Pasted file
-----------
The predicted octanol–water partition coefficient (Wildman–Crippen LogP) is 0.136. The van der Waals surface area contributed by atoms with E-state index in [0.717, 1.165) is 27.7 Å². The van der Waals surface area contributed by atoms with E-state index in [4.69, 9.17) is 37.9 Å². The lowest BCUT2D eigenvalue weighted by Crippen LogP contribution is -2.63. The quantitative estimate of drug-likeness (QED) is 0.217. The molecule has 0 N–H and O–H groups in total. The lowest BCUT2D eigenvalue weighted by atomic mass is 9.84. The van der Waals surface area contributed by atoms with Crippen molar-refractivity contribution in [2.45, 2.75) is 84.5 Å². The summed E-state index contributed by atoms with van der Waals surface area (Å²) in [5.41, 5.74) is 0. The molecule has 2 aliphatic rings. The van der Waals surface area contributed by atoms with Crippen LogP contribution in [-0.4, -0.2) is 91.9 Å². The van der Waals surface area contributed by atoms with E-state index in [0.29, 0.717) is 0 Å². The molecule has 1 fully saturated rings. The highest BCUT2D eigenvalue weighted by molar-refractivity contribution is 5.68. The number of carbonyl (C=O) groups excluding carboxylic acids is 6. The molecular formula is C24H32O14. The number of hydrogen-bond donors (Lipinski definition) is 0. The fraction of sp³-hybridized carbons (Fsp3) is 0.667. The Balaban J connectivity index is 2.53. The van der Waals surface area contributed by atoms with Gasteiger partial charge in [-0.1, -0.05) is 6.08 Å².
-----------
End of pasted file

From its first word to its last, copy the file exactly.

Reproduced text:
The predicted octanol–water partition coefficient (Wildman–Crippen LogP) is 0.136. The van der Waals surface area contributed by atoms with E-state index in [0.717, 1.165) is 27.7 Å². The van der Waals surface area contributed by atoms with E-state index in [4.69, 9.17) is 37.9 Å². The lowest BCUT2D eigenvalue weighted by Crippen LogP contribution is -2.63. The quantitative estimate of drug-likeness (QED) is 0.217. The molecule has 0 N–H and O–H groups in total. The lowest BCUT2D eigenvalue weighted by atomic mass is 9.84. The van der Waals surface area contributed by atoms with Crippen molar-refractivity contribution in [2.45, 2.75) is 84.5 Å². The summed E-state index contributed by atoms with van der Waals surface area (Å²) in [5.41, 5.74) is 0. The molecule has 2 aliphatic rings. The van der Waals surface area contributed by atoms with Crippen LogP contribution in [-0.4, -0.2) is 91.9 Å². The van der Waals surface area contributed by atoms with E-state index in [0.29, 0.717) is 0 Å². The molecule has 1 fully saturated rings. The highest BCUT2D eigenvalue weighted by molar-refractivity contribution is 5.68. The number of carbonyl (C=O) groups excluding carboxylic acids is 6. The molecular formula is C24H32O14. The number of hydrogen-bond donors (Lipinski definition) is 0. The fraction of sp³-hybridized carbons (Fsp3) is 0.667. The Balaban J connectivity index is 2.53. The van der Waals surface area contributed by atoms with Gasteiger partial charge in [-0.1, -0.05) is 6.08 Å².